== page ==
Kremlin official slams violence against members of Moscow-ruled Orthodox Church in Ukraine

Natalya Mihailova | 12 December 2014
Moscow, December 11, Interfax - President Vladimir Putin's chief of staff, Sergey Ivanov, has slammed violence in Ukraine against the Orthodox Christian community governed by the Moscow Patriarchate.
Kremlin official slams violence against members of Moscow-ruled Orthodox Church in Ukraine

“With complete connivance from the authorities, more than 60 attacks have taken place in Ukraine since the start of the year – physical attacks on church buildings and priests of the Orthodox Church of the Moscow Patriarchate. All this, by the way, is happening in the center of enlightened and civilized Europe – I’d like to emphasize this,” Ivanov said at a meeting in the Kremlin on Thursday of the presidential council for liaison with religious associations.

“The illegal change of government in Ukraine in February this year led to a very serious outbreak of radicalism in general and, as a result, gave rise to mass-scale violations of law, religious intolerance and violence against believers,” he said.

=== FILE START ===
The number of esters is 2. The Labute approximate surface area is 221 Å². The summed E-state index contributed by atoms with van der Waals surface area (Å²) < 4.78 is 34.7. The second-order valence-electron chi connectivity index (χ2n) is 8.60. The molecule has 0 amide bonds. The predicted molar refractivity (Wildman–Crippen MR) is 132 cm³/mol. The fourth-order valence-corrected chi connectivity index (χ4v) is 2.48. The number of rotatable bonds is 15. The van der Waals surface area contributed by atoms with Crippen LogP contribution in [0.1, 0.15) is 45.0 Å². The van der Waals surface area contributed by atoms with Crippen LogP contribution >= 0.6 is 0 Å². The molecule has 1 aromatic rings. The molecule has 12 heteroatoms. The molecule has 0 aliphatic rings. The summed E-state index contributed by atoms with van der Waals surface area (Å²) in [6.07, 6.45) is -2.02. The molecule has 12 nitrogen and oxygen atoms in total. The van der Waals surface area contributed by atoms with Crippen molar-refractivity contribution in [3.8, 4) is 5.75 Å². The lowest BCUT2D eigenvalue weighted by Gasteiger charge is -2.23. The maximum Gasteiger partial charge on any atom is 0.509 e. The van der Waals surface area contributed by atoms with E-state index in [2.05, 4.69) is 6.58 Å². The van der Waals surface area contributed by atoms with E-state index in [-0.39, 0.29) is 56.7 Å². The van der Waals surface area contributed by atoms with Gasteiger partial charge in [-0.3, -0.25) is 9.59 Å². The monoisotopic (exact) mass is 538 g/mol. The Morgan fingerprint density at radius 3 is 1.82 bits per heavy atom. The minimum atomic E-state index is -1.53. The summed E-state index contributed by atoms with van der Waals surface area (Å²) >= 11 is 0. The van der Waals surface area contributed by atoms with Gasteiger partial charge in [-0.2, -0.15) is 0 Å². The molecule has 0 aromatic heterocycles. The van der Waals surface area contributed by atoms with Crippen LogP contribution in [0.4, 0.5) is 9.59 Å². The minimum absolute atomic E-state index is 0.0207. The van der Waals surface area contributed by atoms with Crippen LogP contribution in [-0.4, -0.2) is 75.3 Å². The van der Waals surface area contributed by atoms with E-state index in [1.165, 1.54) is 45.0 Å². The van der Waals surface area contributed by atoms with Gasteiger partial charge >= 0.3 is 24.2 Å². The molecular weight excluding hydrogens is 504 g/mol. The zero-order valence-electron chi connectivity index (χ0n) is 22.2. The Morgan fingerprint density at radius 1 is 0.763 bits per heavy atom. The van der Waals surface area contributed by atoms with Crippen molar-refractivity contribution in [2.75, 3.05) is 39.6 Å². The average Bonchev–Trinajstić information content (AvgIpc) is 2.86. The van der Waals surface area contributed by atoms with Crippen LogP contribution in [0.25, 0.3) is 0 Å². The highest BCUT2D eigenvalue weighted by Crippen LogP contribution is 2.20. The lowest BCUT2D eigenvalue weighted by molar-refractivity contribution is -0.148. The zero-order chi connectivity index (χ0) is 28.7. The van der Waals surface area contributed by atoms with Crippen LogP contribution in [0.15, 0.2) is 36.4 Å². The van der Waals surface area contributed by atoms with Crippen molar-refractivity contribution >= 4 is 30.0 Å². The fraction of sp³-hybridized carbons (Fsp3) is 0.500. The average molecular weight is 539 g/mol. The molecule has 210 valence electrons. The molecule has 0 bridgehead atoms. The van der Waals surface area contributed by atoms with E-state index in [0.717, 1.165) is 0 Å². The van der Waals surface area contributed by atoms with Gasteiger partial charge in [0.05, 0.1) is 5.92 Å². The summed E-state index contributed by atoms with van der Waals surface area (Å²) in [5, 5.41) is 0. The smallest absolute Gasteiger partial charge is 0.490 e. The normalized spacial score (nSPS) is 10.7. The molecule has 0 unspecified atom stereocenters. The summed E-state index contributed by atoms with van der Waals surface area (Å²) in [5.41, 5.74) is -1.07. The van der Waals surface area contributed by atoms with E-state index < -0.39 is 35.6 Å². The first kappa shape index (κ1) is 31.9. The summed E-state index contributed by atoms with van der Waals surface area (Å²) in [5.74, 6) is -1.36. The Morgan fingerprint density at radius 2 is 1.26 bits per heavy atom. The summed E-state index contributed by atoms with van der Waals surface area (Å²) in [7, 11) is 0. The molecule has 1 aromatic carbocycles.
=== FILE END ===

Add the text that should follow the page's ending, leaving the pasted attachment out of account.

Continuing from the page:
This “would have been impossible if, right from the outset, public and political processes had been dealt with through dialogue, without external interference,” Ivanov said. “Russia has always advocated such an approach and will continue to advocate it.”

Ivanov said various religious minorities in the Middle East and North Africa, including the Alawites, Druze, Yazidis and Christians, Catholics and Orthodox alike, are under similar pressures.

“Primarily, this manifests itself in a rapid upsurge in religious extremism, which is largely a consequence of what, putting it diplomatically, have been shortsighted policies on the part of some Western countries. We can clearly see all that. Islamic State is, of course, the best example,” Ivanov said.

“In Syria and Iraq, hundreds if not thousands of Christian churches and temples representing other religions have been destroyed. Hundreds of thousands of believers and members of religious minorities have left places that have been traditionally populated by them,” he said.

He added that Baghdad’s Christian community had been halved.

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